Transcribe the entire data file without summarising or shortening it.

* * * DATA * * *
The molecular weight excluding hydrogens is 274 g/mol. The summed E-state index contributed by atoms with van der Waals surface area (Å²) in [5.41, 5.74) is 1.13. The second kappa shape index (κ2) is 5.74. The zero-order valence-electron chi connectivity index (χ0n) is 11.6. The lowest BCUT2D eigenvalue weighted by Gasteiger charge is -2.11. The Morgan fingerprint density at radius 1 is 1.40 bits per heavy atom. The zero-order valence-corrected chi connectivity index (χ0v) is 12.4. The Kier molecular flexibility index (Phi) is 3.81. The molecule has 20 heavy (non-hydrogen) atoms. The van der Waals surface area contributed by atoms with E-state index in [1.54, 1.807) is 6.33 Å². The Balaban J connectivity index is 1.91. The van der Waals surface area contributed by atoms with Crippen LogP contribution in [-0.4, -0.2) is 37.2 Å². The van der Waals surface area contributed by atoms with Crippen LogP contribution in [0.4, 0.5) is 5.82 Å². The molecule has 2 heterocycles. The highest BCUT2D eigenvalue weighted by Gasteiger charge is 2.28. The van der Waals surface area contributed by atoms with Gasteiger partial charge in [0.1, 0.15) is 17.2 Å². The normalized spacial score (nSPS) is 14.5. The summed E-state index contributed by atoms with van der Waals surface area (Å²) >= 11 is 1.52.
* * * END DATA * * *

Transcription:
The molecular weight excluding hydrogens is 274 g/mol. The summed E-state index contributed by atoms with van der Waals surface area (Å²) in [5.41, 5.74) is 1.13. The second kappa shape index (κ2) is 5.74. The zero-order valence-electron chi connectivity index (χ0n) is 11.6. The lowest BCUT2D eigenvalue weighted by Gasteiger charge is -2.11. The Morgan fingerprint density at radius 1 is 1.40 bits per heavy atom. The zero-order valence-corrected chi connectivity index (χ0v) is 12.4. The Kier molecular flexibility index (Phi) is 3.81. The molecule has 20 heavy (non-hydrogen) atoms. The van der Waals surface area contributed by atoms with E-state index in [1.54, 1.807) is 6.33 Å². The Balaban J connectivity index is 1.91. The van der Waals surface area contributed by atoms with Crippen LogP contribution in [-0.4, -0.2) is 37.2 Å². The van der Waals surface area contributed by atoms with Crippen LogP contribution in [0.4, 0.5) is 5.82 Å². The molecule has 2 heterocycles. The highest BCUT2D eigenvalue weighted by Gasteiger charge is 2.28. The van der Waals surface area contributed by atoms with Gasteiger partial charge in [0.1, 0.15) is 17.2 Å². The normalized spacial score (nSPS) is 14.5. The summed E-state index contributed by atoms with van der Waals surface area (Å²) >= 11 is 1.52.